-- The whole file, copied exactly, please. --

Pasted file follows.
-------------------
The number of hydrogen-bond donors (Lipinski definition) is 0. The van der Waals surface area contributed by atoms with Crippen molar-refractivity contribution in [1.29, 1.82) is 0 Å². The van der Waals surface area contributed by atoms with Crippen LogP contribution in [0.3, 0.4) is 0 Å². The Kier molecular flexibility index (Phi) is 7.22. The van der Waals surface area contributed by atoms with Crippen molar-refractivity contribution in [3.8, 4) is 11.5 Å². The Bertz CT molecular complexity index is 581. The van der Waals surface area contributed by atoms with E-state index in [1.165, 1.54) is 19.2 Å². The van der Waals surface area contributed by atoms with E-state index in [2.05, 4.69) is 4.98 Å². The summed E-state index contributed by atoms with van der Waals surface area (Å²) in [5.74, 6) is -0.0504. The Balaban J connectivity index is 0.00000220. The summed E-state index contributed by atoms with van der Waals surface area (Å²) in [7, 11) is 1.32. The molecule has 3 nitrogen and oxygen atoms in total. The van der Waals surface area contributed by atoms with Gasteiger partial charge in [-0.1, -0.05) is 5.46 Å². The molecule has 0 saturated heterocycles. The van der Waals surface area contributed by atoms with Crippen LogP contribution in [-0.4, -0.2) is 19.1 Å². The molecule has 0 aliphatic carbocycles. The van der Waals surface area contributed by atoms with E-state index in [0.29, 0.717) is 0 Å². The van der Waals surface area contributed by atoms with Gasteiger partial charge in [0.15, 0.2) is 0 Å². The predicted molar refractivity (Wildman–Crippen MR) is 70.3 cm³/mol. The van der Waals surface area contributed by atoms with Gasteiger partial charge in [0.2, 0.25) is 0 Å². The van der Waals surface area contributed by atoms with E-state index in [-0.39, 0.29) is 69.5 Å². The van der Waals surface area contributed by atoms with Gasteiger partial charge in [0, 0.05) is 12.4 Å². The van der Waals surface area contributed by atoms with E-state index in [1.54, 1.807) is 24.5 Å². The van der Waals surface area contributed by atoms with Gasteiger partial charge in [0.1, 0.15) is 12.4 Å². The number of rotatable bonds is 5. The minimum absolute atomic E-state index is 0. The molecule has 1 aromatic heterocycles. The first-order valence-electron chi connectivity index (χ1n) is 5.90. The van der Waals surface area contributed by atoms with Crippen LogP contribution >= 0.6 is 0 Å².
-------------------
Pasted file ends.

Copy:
The number of hydrogen-bond donors (Lipinski definition) is 0. The van der Waals surface area contributed by atoms with Crippen molar-refractivity contribution in [1.29, 1.82) is 0 Å². The van der Waals surface area contributed by atoms with Crippen LogP contribution in [0.3, 0.4) is 0 Å². The Kier molecular flexibility index (Phi) is 7.22. The van der Waals surface area contributed by atoms with Crippen molar-refractivity contribution in [3.8, 4) is 11.5 Å². The Bertz CT molecular complexity index is 581. The van der Waals surface area contributed by atoms with E-state index in [1.165, 1.54) is 19.2 Å². The van der Waals surface area contributed by atoms with E-state index in [2.05, 4.69) is 4.98 Å². The summed E-state index contributed by atoms with van der Waals surface area (Å²) in [5.74, 6) is -0.0504. The Balaban J connectivity index is 0.00000220. The summed E-state index contributed by atoms with van der Waals surface area (Å²) in [7, 11) is 1.32. The molecule has 3 nitrogen and oxygen atoms in total. The van der Waals surface area contributed by atoms with Gasteiger partial charge in [-0.1, -0.05) is 5.46 Å². The molecule has 0 saturated heterocycles. The van der Waals surface area contributed by atoms with Crippen LogP contribution in [-0.4, -0.2) is 19.1 Å². The molecule has 0 aliphatic carbocycles. The van der Waals surface area contributed by atoms with E-state index in [0.29, 0.717) is 0 Å². The van der Waals surface area contributed by atoms with Gasteiger partial charge in [0.15, 0.2) is 0 Å². The predicted molar refractivity (Wildman–Crippen MR) is 70.3 cm³/mol. The van der Waals surface area contributed by atoms with Gasteiger partial charge in [0.2, 0.25) is 0 Å². The van der Waals surface area contributed by atoms with E-state index in [-0.39, 0.29) is 69.5 Å². The van der Waals surface area contributed by atoms with Gasteiger partial charge in [0, 0.05) is 12.4 Å². The van der Waals surface area contributed by atoms with E-state index in [1.54, 1.807) is 24.5 Å². The van der Waals surface area contributed by atoms with Gasteiger partial charge in [0.1, 0.15) is 12.4 Å². The number of rotatable bonds is 5. The minimum absolute atomic E-state index is 0. The molecule has 1 aromatic heterocycles. The first-order valence-electron chi connectivity index (χ1n) is 5.90. The van der Waals surface area contributed by atoms with Crippen LogP contribution >= 0.6 is 0 Å².